Christopher Nolan, the Trump of Dunkirk, Misses the Boat

By Diane Klein

In "Dunkirk," Christopher Nolan (of "Interstellar" and "Dark Knight" fame) has given us a war movie only Donald Trump could love.  Full of bombast and spectacle, it is ignorant of history, devoid of nuance, frequently unintelligible, and ineloquent.  It is a movie by, for, about, and starring handsome Anglophone White men, and reflects a view of history in which only their lives matter.

The film's subject is the evacuation from Dunkirk in Northern France, of more than 300,000 Allied troops, mostly the British Expeditionary Force but also French, Belgians, and others.  The evacuation occurred between May 26 and June 4, 1940 - but the film takes place in what critic David Edelstein calls "Nolan time" - "cutting among several locations in several timelines." However effective this may have been in "Memento," here, it serves mostly to confuse and distract. Nolan's film doesn't tell us what year it is, much less what day - but perhaps that is because he can't.

One of the film's main narratives is a cross-channel flight that occurs in close to real time (that trip, like the film, takes about two hours).  But even as our nameless masked Spitfire pilots mumble and soar through Hans Zimmer's blaring soundtrack, events unfold below that necessarily take much longer - the channel crossing of one of the "Little Ships" and its return (the second main narrative); and multiple attempts by our nearly-wordless hero to get aboard any ship that can take him home (the third narrative), while a fictionalized British Navy Commander oversees the evacuation.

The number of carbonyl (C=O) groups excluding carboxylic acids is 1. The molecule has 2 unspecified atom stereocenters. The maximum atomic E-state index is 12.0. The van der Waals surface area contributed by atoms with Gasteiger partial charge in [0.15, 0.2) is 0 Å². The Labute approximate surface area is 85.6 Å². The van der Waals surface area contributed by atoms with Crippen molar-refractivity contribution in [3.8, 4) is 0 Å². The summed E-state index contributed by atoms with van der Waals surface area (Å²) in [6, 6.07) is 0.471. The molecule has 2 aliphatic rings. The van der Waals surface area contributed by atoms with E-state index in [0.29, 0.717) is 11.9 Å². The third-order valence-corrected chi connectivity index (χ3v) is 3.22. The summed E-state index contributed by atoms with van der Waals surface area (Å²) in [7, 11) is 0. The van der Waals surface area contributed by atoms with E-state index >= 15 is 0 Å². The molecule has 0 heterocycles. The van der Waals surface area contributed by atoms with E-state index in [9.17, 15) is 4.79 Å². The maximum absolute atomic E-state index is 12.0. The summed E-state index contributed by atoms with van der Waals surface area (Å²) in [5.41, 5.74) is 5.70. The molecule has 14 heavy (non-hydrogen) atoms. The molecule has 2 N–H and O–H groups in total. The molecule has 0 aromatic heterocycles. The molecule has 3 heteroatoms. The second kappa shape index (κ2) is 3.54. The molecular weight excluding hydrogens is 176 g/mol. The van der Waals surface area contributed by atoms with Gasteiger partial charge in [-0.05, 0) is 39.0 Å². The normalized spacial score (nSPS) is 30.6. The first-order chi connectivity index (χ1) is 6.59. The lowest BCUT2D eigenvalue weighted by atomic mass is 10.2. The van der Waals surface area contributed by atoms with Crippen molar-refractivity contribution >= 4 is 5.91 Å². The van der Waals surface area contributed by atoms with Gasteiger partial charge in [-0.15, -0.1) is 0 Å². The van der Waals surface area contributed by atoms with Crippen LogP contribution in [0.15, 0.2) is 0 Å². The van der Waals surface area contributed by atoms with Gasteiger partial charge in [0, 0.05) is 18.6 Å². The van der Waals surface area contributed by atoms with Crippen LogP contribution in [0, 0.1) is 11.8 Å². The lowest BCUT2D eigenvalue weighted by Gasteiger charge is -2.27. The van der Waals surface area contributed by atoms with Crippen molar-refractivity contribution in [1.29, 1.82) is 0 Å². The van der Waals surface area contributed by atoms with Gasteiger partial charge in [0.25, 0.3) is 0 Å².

Early in the film the stranded soldier seeks momentary shelter behind sandbags with the French in the town of Dunkirk; he meets a comrade on the beach; he finds himself aboard at least one ship torpedoed by night, and by the end he is back in England, docking in darkness, sleeping on a train, and waking up to read Churchill's immortal "We will fight on the beaches" speech aloud from a newspaper (on what must be June 5, 1940, because the speech was delivered to the House of Commons on the afternoon of June 4 and the soldier reads it from a freshly-delivered daily paper). All while the pilot makes a single Channel crossing.

But the real crimes of "Dunkirk" are the ones it commits against history, not art.